Some research shows that an increased intake of dietary zeaxanthin can help maintain the integrity of the macula. Zeaxanthin is a major component of orange bell peppers but is also found in high concentrations in red bell peppers. 

The American Academy of Ophthalmology recommends supplementing with 2mg zeaxanthin per day for people with advanced macular degeneration. 

May Promote Bone Health

The high manganese content in sweet peppers may also help prevent ​bone loss because trace elements like manganese (present in red bell peppers), copper, and zinc are characteristically low in people with the disease. 


Bell pepper food allergies are rare. However, 50% to 60% of people who are allergic to latex may have latex-fruit syndrome and cross-react to proteins in bell peppers similar to those in latex. You might feel a tingling or itch in your mouth after eating bell peppers. Similarly, people with pollen allergies may have cross-reactions to certain foods.

In rare cases, this can be more serious and trigger throat swelling or anaphylaxis. People with this syndrome may also be sensitive to other fruits, including avocado, banana, chestnut, fig, and kiwi. Talk to your doctor about how to manage your diet if you have a latex allergy.

Adverse Effects

Some people find that eating bell peppers causes digestive symptoms, such as gas. These effects, however, are more commonly associated with green peppers instead of red ones. 


Bell peppers (Capsicum annuum) come in various colors, including green, red, yellow, purple, orange, white, and even brown, and in sizes from mini to softball-sized. Red bell peppers tend to be the sweetest of the bunch. 

Bell peppers of all colors are, scientifically speaking, the same plant. Their color is determined by how long they stay on the vine, with green first, followed by red or another color. Red peppers contain the most nutrients, making them the healthiest choice among bell peppers.

Peppers can also be purchased frozen, roasted in cans or jars, or dried and ground (as in paprika). Note that jarred roasted red peppers can often have a large amount of sodium and fat if they are stored in oil.

When They're Best

While most bell pepper varieties, especially green ones, are typically available all year, red bell peppers are freshest during the summer and fall. Choose fresh peppers that are brightly colored and plump with smooth, unblemished skin—the more intense the color, the better. The vividness of color is an indicator of ripeness, flavor, and a high concentration of nutrients.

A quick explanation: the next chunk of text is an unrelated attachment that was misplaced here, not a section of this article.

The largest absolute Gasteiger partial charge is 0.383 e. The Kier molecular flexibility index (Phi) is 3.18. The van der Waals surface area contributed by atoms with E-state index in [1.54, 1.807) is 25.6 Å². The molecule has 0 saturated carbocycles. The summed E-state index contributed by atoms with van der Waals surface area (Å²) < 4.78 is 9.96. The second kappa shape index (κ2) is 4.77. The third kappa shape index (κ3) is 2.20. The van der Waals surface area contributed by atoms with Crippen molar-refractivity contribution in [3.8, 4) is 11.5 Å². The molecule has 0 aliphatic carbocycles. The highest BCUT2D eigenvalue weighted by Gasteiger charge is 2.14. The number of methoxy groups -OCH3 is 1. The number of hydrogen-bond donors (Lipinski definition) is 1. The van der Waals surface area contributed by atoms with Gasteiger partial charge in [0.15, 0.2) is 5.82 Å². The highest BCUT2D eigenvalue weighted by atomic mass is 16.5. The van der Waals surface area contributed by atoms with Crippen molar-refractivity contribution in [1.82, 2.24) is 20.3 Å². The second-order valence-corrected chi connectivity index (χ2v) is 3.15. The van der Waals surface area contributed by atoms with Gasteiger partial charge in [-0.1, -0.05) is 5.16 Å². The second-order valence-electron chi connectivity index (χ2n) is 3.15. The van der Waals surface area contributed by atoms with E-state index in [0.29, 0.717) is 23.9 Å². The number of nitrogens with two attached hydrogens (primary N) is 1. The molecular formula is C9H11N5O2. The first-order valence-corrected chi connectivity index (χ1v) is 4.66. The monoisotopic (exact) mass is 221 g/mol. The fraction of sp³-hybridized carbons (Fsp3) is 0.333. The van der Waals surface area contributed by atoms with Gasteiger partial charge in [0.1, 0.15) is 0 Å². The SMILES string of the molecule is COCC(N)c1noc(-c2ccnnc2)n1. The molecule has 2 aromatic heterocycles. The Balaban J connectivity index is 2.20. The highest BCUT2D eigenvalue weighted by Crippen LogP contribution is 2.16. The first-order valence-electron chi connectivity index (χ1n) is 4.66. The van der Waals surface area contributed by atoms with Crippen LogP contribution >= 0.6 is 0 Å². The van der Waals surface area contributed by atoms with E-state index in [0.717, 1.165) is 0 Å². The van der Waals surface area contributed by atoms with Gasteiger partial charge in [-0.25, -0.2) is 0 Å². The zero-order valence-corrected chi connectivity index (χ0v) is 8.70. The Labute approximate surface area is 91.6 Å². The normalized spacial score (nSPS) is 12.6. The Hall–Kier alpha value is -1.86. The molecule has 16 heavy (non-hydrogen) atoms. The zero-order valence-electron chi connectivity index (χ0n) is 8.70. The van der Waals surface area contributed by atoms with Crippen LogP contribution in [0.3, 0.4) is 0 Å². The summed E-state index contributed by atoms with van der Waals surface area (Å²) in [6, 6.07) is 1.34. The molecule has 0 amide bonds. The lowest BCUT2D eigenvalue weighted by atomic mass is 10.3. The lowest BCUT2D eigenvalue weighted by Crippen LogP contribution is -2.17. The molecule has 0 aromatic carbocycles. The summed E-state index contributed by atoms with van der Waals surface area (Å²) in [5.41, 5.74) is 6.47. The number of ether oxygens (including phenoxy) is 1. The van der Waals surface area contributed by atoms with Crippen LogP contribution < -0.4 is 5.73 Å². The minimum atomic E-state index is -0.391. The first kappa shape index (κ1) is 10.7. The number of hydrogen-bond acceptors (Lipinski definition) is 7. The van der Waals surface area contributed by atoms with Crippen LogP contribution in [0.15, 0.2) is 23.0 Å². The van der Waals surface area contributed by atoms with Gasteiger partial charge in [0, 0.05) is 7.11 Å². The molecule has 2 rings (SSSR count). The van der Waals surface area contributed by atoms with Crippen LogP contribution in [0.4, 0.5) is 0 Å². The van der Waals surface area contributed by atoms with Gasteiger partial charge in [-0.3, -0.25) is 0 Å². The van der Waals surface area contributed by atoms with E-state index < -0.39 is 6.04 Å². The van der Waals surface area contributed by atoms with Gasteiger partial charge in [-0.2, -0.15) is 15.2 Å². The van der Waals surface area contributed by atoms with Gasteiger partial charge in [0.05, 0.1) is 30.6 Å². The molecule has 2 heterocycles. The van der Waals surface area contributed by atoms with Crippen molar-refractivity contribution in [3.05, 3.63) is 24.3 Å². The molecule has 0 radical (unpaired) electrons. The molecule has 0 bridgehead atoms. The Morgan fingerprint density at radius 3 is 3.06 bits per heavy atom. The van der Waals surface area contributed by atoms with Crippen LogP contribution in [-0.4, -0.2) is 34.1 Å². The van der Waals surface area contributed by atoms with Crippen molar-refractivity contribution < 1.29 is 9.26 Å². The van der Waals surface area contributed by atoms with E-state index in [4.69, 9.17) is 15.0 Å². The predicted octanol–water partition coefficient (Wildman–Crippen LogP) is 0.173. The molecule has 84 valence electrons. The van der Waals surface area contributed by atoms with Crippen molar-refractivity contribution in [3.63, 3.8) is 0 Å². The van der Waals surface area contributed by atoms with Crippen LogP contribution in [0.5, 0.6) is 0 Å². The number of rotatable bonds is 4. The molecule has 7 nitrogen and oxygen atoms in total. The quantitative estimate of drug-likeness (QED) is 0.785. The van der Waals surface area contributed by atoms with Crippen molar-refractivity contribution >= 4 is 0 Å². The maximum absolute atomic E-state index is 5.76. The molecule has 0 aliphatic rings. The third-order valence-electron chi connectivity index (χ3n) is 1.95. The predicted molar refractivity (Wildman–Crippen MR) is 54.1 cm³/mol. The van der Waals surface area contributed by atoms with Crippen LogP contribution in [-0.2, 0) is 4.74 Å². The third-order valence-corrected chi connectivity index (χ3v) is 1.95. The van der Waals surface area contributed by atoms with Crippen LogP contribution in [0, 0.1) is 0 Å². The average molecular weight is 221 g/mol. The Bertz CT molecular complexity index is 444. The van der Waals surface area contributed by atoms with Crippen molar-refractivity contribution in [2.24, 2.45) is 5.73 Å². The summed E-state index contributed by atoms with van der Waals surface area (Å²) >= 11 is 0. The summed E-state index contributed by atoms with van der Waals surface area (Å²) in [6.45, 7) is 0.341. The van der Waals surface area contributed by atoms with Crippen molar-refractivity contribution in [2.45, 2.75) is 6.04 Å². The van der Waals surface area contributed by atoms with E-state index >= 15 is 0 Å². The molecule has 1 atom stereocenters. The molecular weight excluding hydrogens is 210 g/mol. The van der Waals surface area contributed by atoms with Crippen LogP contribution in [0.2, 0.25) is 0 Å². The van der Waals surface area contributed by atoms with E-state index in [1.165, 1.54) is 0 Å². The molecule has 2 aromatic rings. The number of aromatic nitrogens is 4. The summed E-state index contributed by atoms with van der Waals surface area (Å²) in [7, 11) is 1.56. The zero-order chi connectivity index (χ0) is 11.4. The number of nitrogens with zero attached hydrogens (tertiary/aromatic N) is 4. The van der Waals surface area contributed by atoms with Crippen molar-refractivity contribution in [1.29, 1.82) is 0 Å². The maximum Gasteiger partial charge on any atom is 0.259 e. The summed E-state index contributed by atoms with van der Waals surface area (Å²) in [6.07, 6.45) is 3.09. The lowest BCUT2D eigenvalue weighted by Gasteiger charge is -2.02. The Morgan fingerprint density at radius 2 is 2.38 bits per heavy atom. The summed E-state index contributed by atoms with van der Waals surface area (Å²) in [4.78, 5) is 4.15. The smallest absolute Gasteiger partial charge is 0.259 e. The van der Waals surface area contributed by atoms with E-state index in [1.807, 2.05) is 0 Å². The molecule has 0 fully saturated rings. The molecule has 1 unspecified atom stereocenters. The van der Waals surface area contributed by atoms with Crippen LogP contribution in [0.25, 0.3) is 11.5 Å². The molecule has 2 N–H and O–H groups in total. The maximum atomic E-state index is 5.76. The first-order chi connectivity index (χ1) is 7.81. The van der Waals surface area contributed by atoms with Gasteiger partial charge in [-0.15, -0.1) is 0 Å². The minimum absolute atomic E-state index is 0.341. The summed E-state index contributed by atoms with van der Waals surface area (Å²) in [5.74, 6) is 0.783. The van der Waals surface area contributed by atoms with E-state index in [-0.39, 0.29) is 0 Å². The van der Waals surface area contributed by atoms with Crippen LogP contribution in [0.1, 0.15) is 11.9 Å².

Avoid peppers that have soft spots, nicks, wrinkles, or pits. You'll also want to look for a bright green stem, which indicates freshness.

Storage and Food Safety

Store peppers whole in the refrigerator. They should last for about a week this way. Once washed and cut, they will deteriorate more rapidly and should be used within a few days. You can freeze them whole or cut them up and put them in an airtight container.

How to Prepare

Red bell peppers can serve as a great snack or an addition to meals. Eat them as is or with your favorite dip, or slice them and add them to eggs, salads, or sandwiches.

Peppers can be stuffed with meat, beans, and whole grains; baked, grilled, sauteed, pureed for soups and dips; or used in chilis, stews, sauces, and condiments. You can eat bell pepper seeds, but most people cut away the seeds and the core before consuming because the texture and taste aren't usually appealing.

11 Sources
Verywell Fit uses only high-quality sources, including peer-reviewed studies, to support the facts within our articles. Read our editorial process to learn more about how we fact-check and keep our content accurate, reliable, and trustworthy.
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  6. Shotorbani N, Jamei R, Heidari R. Antioxidant activities of two sweet pepper Capsicum annuum L. varieties phenolic extracts and the effects of thermal treatment. Avicenna J Phytomed. 2013;3(1):25-34.

  7. Centers for Disease Control and Prevention. Learn about age-related macular degeneration.

  8. Eisenhauer B, Natoli S, Liew G, Flood VM. Lutein and zeaxanthin--food sources, bioavailability and dietary variety in age-related macular degeneration protection. Nutrients. 2017;9(2). doi:10.3390/nu9020120

  9. Boyd K. Vitamins for AMD. American Academy of Ophthalmology.

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Additional Reading

By Barbie Cervoni MS, RD, CDCES, CDN
Barbie Cervoni MS, RD, CDCES, CDN, is a registered dietitian and certified diabetes care and education specialist, counseling patients with diabetes. Barbie was previously the Advanced Nutrition Coordinator for the Mount Sinai Diabetes and Cardiovascular Alliance and worked in pediatric endocrinology at The Steven and Alexandra Cohen Children's Medical Center.